Geometric singular perturbation theory

Singular perturbation problems feature prominently both in the theory of differential equations and in their applications. Singularly perturbed systems are characterised by the presence of at least two fundamentally different scales, typically in space or time, and, hence, of one or more small perturbation parameters; perturbation theory aims to infer the system dynamics from the "singular problem" obtained by setting these parameters to zero.

Traditionally, singularly perturbed dynamics has been studied using a variety of (mostly formal) techniques, often on a case-by-case basis. More recently, a unified, geometric approach has been developed, which is based on dynamical systems theory and, in particular, on invariant manifold methods. While the approach is complete in the hyperbolic setting, it breaks down at non-hyperbolic points, which are frequently more relevant in applications. This loss of hyperbolicity can be remedied by geometric desingularisation, or "blow-up."

I have been significantly involved in the ongoing development of the blow-up technique. In my PhD thesis, I analysed the Lagerstrom equation, a model for viscous flow past a solid at low Reynolds number; I proved the existence and uniqueness of solutions, and systematically derived asymptotic solution expansions, in the framework of geometric singular perturbation theory and blow-up. I have since successfully applied geometric desingularisation, including in a multi-dimensional setting, thus obtaining a fairly complete picture of the global system dynamics in many cases. My research interests include applications in a number of fields which range from fluid mechanics to chemical kinetics and from neuronal modelling to front dynamics; a detailed description of some of my more recent work can be found below.

Traveling front propagation

Reaction-diffusion systems of partial differential equations have found widespread use as "minimal" model throughout the sciences. Propagating fronts are monotonic solutions to such equations that retain a fixed profile when studied in a co-moving frame; they are frequently relevant as asymptotic states to which more general solutions tend in the long-time limit. The resulting front dynamics is classifiable in terms of the reaction function: the propagation speed of "pulled" front solutions equals the (linear) spreading speed of perturbations, while "pushed" and "bistable" fronts propagate at a speed that is unrelated to this linearised speed; prototypical examples of these regimes are given by the Fisher-Kolmogorov-Petrowskii-Piscounov (FKPP) equation and the Nagumo equation, respectively.

I have been studying front propagation in scalar reaction-diffusion systems from a geometric point of view. In particular, I have analysed a very general family of such equations which contains both the FKPP equation and the (degenerate) Zeldovich equation. Perturbing off these two cases, I have proved the existence and uniqueness of (pushed) front solutions in the resulting perturbed equations; moreover, I have derived rigorous asymptotic expansions for the corresponding front propagation speeds, and I have explained the occurrence of fractional powers of the perturbation parameter in these expansions. More recently, I have obtained analogous results in the regime where the polynomial degree in the above family tends to infinity. Finally, I have shown that the asymptotic expansion for the corresponding front propagation speed has Gevrey properties, and I have co-developed a reliable numerical algorithm for evaluating the coefficients in that expansion to any desired order.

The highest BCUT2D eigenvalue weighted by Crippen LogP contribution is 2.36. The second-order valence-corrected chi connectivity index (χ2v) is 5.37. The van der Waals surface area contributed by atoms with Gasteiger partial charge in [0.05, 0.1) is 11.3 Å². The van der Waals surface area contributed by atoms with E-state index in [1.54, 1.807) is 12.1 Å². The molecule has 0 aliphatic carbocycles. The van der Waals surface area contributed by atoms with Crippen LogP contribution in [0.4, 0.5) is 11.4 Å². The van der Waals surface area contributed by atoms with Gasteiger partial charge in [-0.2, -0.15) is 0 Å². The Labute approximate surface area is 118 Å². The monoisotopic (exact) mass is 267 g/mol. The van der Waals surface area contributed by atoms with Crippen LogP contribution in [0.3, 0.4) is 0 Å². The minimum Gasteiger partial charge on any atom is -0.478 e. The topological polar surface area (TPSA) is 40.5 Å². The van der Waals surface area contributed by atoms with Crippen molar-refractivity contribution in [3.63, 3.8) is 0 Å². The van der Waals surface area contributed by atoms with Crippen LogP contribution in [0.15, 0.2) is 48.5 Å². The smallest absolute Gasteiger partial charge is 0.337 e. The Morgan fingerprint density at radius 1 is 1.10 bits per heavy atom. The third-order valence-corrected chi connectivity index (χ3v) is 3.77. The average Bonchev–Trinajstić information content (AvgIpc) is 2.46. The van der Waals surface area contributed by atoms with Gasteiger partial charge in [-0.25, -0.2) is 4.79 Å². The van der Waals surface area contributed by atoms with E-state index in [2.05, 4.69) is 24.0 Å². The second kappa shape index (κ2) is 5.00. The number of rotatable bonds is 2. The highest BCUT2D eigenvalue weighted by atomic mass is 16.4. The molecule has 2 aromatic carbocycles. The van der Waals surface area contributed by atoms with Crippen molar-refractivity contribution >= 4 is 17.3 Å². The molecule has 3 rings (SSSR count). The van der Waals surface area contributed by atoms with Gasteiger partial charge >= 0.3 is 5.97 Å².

Mixed-mode dynamics

"Mixed-mode" dynamics is a type of complex behaviour which is frequently encountered in systems of ordinary differential equations that involve multiple scales. Mixed-mode oscillations are characterised by time series in which small-amplitude (sub-threshold) oscillations and large-amplitude (relaxation-type) excursions alternate. The vast difference in amplitude implies the existence of a small parameter in the model, thus allowing one to apply perturbation techniques.

I have been at the forefront of the development of geometric techniques for analysing mixed-mode dynamics in singularly perturbed neuronal models that are based on the classical Hodgkin-Huxley formalism. The irregular firing patterns observed in these models are often of mixed-mode type; the Wilson-Callaway model for the dopaminergic neuron in the mammalian brain is an example of such a system in which robust mixed-mode behaviour has been observed. I have characterised the admissible mixed-mode patterns in a simplified (three time-scale) normal form system which, though analytically simpler, still capture the essential dynamics of the full equations; in particular, I have explained the structure of these patterns by an underlying canard phenomenon. (Canards are solutions that can stay close to strongly repelling manifolds for substantial amounts of time.) Finally, I have obtained analogous results for the "full" Wilson-Callaway model.

In ongoing work, I am analysing a modi cation of the classical Hodgkin-Huxley equations in which the dynamics varies on three scales, as opposed to the conventional two. A short-term goal is to characterise in detail the mixed-mode dynamics of that physiologically more realistic system. In the longer term, my aim is to classify more generally the mixed-mode dynamics that can occur in three-dimensional Hodgkin-Huxley type models, as well as in systems that can be reduced to three dimensions. Other relevant questions in this context concern the (potentially chaotic) dynamics of the discrete maps induced by these continuous systems, the geometric characterisation of related firing patterns, such as bursting, and the efficient reduction of high-dimensional models to their low-dimensional normal forms.

Cut-off reaction-diffusion dynamics

Reaction-diffusion systems of partial differential equations have been widely applied in the continuum approximation of discrete, many-particle systems. However, the quality of this approximation deteriorates as the number of particles decreases; in particular, the front propagation speed is often misestimated, even when the front profile is accurately reproduced. These discrepancies are due to microscopic fluctuations which need to be taken into account for finite particle numbers. Recently, it has been suggested that the stochastic effects of this discreteness can be modelled by introducing a deterministic "cut-off" which deactivates the reaction terms whenever the particle concentration lies below some threshold. The effects of this cut-off approximation on the front propagation dynamics depend strongly on the type of reaction function: thus, the correction to the propagation speed that is due to the cut-off is negative, and logarithmic in the cut-off parameter, in the pulled propagation regime, whereas it is positive, and sublinear or superlinear, in the pushed and bistable regimes, respectively.